At bar landlord claims that the agreement it made with these tenants in 1996 was also contrary to the rent stabilization laws and should be void as against public policy. He claims that the consent decree violates the rent stabilization laws in two ways. First he claims that he raised the rent to an illegal amount and the tenants waived their right to challenge it. Second he claims that in contravention of the rent stabilization laws he waived his right to evict tenants on the ground of non-primary residence.
Landlords claims are rejected for the following reasons.
Thorton, supra, is inapposite to the case at bar. In Thorton the Court of Appeals refused to enforce an agreement between a landlord and tenant that removed an apartment from the system of rent regulation against an Innocent third party, a purported sublessor. At bar the agreement provides that the apartment is subject to rent stabilization. It is not removing the apartment from rent stabilization. Moreover, the landlord is a party to the agreement.
In Thorton, the court proceeding that led to the consent decrees were not truly contested hearings. This stands in distinction to the 1995 holdover proceeding that led to the 1996 consent decree at bar. The parties each had bona fide disputes that were hotly contested and settled and compromised in an agreement negotiated at arms length. Indeed, if landlords argument in this case were carried to its logical conclusion, no housing court case involving rent regulated apartments could ever be settled, because the court would always have to determine the parties relative rights under the rent laws. This is not and has never been the law which upholds agreements that reflect compromises of conflicting claims. For example: Merwest Realty v. Praeger, 264 AD2d 313 (1st dept. 1999); Mitchell v. N.Y. Hospital, 61 NY2d 208 (1984).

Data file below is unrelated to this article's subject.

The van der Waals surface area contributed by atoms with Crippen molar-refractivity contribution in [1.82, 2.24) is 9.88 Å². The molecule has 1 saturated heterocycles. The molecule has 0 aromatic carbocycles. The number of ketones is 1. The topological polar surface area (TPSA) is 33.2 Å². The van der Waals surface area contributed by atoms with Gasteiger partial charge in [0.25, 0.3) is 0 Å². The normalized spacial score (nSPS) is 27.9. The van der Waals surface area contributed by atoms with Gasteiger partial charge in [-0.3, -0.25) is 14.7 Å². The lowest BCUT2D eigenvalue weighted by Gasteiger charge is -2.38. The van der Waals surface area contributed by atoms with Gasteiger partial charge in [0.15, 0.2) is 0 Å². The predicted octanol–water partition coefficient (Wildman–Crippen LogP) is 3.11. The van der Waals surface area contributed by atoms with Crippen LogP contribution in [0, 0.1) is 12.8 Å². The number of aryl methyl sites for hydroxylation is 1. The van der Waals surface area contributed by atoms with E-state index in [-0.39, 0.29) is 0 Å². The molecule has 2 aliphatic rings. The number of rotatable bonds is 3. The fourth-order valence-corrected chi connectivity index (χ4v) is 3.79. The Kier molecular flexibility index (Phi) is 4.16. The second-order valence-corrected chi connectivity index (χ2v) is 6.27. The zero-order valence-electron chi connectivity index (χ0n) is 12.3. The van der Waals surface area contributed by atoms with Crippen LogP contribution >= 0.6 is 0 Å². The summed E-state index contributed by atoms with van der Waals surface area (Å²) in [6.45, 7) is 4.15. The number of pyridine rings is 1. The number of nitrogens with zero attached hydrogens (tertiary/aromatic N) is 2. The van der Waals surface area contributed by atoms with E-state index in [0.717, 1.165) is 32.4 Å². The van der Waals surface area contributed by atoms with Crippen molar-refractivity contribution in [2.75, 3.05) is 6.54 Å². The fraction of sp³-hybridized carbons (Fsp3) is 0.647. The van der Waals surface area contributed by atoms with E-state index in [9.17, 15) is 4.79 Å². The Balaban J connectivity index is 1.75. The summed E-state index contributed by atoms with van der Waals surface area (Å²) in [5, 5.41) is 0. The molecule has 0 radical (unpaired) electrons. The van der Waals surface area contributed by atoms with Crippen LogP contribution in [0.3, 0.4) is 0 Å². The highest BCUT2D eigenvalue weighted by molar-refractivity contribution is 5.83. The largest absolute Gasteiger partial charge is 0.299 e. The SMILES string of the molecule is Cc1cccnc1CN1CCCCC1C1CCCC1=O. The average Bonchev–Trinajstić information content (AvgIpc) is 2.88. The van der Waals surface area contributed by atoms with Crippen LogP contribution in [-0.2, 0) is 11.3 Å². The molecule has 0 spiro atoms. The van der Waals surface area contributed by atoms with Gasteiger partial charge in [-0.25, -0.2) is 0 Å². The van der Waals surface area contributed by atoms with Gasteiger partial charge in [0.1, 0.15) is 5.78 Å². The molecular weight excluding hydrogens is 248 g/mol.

The tenants at bar did not as part of the consent decree, agree that they were not using the apartment as their primary residence, when in fact they were. In this regard while the rent stabilization laws prohibit waivers by the tenant's of the benefits of rent regulation (see: 9 NYCRR § 2200.15) a landlord's forbearance of rights under the rent stabilization laws is not prohibited. Landlords are not compelled under the rent stabilization laws to bring non-primary residence holdover proceedings against tenants. Thus, there is nothing about the landlord's waiver of his right to bring a non-primary residence holdover proceeding against tenants that is contrary to the rent stabilization laws.
Finally, principles of equity and estoppel strongly militate against the landlord setting aside the consent decree ten years after it was made. Landlord has reaped ten years worth of benefits under the agreement, including that of the rents it now admits were illegal and inflated. It makes no offer to disgorge those benefits by returning rents with appropriate penalties for illegal overcharge. It makes no representation that the apartments will be returned to rent stabilization. Indeed in the last ten years, landlord has successfully sought to deregulate apartment 10A, relying upon the rent it set in the consent decree (as later increased). Here tenants relied upon the agreement and to unravel it now would injure them because they could not be put back into the position they were in at the time the agreement was made. See: Rogers v. Town of Islip, 230 AD2d 727 (2nd dept. 1996). They are legally foreclosed by the applicable statue of limitation from pursing a claim of rent overcharge which presumably predated 1995. They have joined and improved the apartments, which included the expenditure of considerable sums. In fact, the three apartments are no longer recognizable as such, but are now one apartment. There is simply no way to set aside the consent decree a this time and return the parties to their pre-agreement stance.
The court notes that although not raised by the parties in this motion, this action would appear to otherwise be barred by the applicable statute of limitations regarding recission of contracts and declaratory judgments. CPLR § 213, Dean v. VanScoter, 98 AD2d 983 (4th dept. 1983) app dism 62 NY2d 645 (1984); Goldberg v. Manufacturers Life Ins. Co., 242 AD2d 175 (1st dept. 1998) lv to app dism and den 92 NY2d 1000 (1998).
In accordance with this decision it is hereby:
ORDERED that plaintiffs motion for summary judgment is denied in its entirety, and it is further
ORDERED that defendants' cross-motion for summary judgment dismissing the complaint is granted, and it is further
ORDERED that the clerk is directed to enter a judgment dismissing the complaint in favor of defendants with costs, and it is further
ORDERED that any relief not expressly granted herein is denied.
This shall constitute the decision and order of the Court.